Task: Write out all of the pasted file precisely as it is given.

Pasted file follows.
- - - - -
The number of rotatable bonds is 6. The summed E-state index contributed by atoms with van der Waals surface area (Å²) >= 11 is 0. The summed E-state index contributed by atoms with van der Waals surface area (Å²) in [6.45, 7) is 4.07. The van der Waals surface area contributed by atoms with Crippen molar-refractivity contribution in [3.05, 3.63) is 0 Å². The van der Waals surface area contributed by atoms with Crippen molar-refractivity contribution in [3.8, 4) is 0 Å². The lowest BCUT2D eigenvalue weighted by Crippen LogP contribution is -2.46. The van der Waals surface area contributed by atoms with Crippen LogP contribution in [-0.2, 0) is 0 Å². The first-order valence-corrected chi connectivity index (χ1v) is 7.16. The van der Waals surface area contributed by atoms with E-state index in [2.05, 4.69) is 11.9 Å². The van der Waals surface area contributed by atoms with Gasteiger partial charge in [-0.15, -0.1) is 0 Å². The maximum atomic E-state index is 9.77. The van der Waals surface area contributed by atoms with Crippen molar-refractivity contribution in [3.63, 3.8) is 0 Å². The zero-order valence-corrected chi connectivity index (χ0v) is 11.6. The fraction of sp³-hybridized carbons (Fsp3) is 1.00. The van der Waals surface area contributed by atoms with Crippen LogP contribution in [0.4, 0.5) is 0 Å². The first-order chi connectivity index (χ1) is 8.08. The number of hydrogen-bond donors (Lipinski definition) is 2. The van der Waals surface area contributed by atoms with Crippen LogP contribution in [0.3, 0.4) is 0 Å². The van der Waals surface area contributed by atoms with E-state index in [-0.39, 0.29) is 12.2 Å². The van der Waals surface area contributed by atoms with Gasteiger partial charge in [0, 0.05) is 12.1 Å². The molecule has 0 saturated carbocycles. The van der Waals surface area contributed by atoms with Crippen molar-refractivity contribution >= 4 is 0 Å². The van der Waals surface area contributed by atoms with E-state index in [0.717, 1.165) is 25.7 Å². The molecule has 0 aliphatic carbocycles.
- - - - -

The number of rotatable bonds is 6. The summed E-state index contributed by atoms with van der Waals surface area (Å²) >= 11 is 0. The summed E-state index contributed by atoms with van der Waals surface area (Å²) in [6.45, 7) is 4.07. The van der Waals surface area contributed by atoms with Crippen molar-refractivity contribution in [3.05, 3.63) is 0 Å². The van der Waals surface area contributed by atoms with Crippen molar-refractivity contribution in [3.8, 4) is 0 Å². The lowest BCUT2D eigenvalue weighted by Crippen LogP contribution is -2.46. The van der Waals surface area contributed by atoms with Crippen LogP contribution in [-0.2, 0) is 0 Å². The first-order valence-corrected chi connectivity index (χ1v) is 7.16. The van der Waals surface area contributed by atoms with E-state index in [2.05, 4.69) is 11.9 Å². The van der Waals surface area contributed by atoms with Gasteiger partial charge in [-0.15, -0.1) is 0 Å². The maximum atomic E-state index is 9.77. The van der Waals surface area contributed by atoms with Crippen molar-refractivity contribution in [3.63, 3.8) is 0 Å². The zero-order valence-corrected chi connectivity index (χ0v) is 11.6. The fraction of sp³-hybridized carbons (Fsp3) is 1.00. The van der Waals surface area contributed by atoms with Crippen LogP contribution in [0.4, 0.5) is 0 Å². The first-order chi connectivity index (χ1) is 8.08. The number of hydrogen-bond donors (Lipinski definition) is 2. The van der Waals surface area contributed by atoms with Crippen LogP contribution in [0.3, 0.4) is 0 Å². The van der Waals surface area contributed by atoms with E-state index in [-0.39, 0.29) is 12.2 Å². The van der Waals surface area contributed by atoms with Gasteiger partial charge in [0, 0.05) is 12.1 Å². The molecule has 0 saturated carbocycles. The van der Waals surface area contributed by atoms with Crippen molar-refractivity contribution >= 4 is 0 Å². The van der Waals surface area contributed by atoms with E-state index in [0.717, 1.165) is 25.7 Å². The molecule has 0 aliphatic carbocycles.